Special schools - Relocation, relocation, mergers?

Special needs establishments in Glasgow could be relocated next to secondary schools for the first time, as part of the city's multi-agency review of the sector.

The city is reviewing its staffing levels, accommodation facilities and transport operations for pupils with additional support needs who attend special units or schools. It expects to save around Pounds 1 million as a result of mergers and other efficiencies.

The headteachers of special schools have been asked to propose new staffing structures based on pupil need and the council's staffing formula, which up until now has not been applied to its additional support for learning (ASL) schools.

Gordon Matheson, executive member for education and social renewal, said too many special schools were neither in an acceptable condition nor fit for purpose. Some schools had very small pupil rolls. "A higher proportion of ASL buildings are in poor condition compared to mainstream," he said.

The review of the special needs sector's accommodation, staffing and transport provision follows an audit last year of the additional support needs of 73,000 children in Glasgow, which led to the council reallocating staffing and resources across mainstream early years, primary and secondary schools. The 46 mainstream schools whose staffing allocation exceeds that formula have been told that from this month, they cannot employ supply teachers for absence cover, but must cover absence themselves.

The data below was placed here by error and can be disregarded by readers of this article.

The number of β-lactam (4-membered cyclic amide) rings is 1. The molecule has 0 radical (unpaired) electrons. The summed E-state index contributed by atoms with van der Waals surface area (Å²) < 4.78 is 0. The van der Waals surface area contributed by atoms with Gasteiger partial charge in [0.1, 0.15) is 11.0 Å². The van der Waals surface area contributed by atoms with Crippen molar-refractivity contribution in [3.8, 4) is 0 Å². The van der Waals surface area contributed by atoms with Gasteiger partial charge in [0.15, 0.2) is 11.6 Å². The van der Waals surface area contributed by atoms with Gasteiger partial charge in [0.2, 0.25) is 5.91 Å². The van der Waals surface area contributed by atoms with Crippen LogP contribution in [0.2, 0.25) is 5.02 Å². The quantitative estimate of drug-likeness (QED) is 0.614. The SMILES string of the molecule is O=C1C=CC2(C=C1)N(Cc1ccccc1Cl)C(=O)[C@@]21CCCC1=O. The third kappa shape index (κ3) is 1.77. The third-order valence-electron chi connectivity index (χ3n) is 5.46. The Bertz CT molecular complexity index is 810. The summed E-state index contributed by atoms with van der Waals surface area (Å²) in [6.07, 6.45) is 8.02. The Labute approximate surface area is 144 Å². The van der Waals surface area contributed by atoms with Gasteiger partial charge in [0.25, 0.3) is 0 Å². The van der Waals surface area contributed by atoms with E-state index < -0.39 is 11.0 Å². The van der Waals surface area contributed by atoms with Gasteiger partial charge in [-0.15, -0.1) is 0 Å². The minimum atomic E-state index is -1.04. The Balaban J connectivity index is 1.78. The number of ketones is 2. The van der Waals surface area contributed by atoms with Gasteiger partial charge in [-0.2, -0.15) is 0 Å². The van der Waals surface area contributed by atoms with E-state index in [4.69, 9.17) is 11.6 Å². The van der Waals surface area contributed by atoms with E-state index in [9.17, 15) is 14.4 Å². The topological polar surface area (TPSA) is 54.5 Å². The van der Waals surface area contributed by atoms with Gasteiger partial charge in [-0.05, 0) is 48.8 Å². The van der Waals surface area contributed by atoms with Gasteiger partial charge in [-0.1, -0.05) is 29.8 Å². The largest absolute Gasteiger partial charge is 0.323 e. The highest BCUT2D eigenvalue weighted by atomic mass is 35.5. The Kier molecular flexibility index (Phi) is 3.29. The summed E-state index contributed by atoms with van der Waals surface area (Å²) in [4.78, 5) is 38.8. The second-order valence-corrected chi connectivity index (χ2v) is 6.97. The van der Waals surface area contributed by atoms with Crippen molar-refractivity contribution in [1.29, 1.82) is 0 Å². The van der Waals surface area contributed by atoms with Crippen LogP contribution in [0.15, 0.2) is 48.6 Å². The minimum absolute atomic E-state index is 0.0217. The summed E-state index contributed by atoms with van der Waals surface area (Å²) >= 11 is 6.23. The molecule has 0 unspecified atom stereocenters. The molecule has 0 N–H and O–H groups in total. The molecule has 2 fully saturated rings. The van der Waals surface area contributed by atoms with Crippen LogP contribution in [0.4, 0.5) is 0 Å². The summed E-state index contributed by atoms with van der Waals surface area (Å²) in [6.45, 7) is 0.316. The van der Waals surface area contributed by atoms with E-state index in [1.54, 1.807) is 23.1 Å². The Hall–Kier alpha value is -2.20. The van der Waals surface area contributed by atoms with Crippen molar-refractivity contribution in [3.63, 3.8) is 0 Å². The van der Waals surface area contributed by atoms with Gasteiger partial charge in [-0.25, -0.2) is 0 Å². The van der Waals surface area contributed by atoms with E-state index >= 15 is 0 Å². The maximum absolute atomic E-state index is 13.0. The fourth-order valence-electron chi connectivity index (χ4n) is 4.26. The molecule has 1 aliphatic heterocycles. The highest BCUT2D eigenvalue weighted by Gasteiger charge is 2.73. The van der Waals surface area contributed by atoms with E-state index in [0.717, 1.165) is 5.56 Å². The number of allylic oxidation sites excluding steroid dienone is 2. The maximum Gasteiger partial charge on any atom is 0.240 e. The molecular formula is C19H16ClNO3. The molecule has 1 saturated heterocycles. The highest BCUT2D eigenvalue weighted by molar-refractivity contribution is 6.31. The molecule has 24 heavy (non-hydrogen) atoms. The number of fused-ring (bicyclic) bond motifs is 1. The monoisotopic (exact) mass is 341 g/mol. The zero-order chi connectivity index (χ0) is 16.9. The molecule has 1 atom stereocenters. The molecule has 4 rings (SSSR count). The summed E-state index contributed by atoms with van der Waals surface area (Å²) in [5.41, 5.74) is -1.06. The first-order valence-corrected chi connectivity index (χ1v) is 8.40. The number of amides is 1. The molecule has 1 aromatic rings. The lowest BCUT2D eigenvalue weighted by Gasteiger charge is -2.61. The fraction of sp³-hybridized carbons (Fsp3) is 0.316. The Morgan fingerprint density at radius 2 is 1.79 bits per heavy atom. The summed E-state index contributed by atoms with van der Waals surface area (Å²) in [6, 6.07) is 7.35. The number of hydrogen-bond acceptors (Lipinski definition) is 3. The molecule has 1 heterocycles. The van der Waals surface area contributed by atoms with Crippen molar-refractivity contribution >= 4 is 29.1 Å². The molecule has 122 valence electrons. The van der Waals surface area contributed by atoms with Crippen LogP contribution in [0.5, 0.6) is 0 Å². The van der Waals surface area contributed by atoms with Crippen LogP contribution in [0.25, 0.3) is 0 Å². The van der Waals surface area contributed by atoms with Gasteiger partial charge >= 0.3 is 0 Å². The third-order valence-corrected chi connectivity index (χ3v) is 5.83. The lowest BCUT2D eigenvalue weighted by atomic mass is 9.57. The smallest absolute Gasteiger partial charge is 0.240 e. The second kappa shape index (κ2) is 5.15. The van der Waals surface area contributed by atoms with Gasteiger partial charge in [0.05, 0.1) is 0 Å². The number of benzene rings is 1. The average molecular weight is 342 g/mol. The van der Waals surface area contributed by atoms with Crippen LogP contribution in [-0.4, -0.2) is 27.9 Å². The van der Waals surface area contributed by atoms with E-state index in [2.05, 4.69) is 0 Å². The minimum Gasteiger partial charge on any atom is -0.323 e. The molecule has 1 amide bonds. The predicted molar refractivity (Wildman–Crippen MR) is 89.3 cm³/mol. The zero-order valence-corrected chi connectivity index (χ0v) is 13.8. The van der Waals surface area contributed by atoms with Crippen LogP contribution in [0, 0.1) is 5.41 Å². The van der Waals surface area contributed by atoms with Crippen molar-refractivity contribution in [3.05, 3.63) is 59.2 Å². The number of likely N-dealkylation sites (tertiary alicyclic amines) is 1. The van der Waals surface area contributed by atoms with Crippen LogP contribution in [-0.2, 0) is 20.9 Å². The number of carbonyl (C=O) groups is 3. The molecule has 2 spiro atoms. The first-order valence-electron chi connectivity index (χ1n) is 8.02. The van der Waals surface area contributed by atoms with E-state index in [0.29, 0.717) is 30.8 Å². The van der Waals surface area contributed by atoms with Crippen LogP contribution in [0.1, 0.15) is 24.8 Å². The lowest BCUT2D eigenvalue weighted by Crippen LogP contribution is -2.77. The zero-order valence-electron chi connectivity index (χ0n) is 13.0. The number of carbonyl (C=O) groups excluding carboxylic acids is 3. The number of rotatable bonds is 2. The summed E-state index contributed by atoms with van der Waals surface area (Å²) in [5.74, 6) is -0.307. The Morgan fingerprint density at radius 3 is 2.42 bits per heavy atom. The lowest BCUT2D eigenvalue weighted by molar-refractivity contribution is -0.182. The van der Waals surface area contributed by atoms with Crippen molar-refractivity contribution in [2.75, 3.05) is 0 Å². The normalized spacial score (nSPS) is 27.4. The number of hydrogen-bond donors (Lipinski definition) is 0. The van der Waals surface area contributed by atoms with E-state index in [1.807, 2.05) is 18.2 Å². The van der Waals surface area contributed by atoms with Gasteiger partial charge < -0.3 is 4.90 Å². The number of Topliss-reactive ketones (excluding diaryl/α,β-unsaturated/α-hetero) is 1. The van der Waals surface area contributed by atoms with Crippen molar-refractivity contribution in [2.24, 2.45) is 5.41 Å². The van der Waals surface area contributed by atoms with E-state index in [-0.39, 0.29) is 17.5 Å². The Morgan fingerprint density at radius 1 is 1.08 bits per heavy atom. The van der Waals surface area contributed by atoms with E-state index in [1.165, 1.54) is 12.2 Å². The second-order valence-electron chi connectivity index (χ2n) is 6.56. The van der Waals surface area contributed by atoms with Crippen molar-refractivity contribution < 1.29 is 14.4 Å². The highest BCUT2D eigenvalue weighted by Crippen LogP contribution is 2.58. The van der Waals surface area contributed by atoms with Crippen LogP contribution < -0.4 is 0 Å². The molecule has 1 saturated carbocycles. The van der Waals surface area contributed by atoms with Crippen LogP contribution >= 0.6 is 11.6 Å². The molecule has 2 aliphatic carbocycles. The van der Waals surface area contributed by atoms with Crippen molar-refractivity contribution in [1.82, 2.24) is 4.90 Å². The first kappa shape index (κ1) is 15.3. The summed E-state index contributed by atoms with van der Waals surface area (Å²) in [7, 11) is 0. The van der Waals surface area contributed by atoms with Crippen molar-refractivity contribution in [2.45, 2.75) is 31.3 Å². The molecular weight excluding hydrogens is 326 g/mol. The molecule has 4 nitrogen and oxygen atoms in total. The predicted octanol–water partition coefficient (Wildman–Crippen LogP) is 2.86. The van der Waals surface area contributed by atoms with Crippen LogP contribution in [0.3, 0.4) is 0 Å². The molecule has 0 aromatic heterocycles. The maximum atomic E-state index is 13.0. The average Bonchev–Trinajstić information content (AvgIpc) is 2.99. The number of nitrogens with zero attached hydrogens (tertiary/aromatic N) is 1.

A small number of Glasgow's 40 ASL units and schools have already been relocated alongside early years centres and primary schools - Croftcroighn School being a prime example - but to date this model has not been adopted in a secondary setting.

Mr Matheson said inclusion was a two-way street and there were benefits, socially and educationally, for ASL and mainstream pupils being located next to each other. Any ASL schools relocated to a mainstream campus would remain a separate establishment. However, the council is considering merging ASL units. He said transport arrangements for ASL pupils were being reviewed, prompted by the need to save costs but also because some pupils were having to travel too far - some an hour each way.

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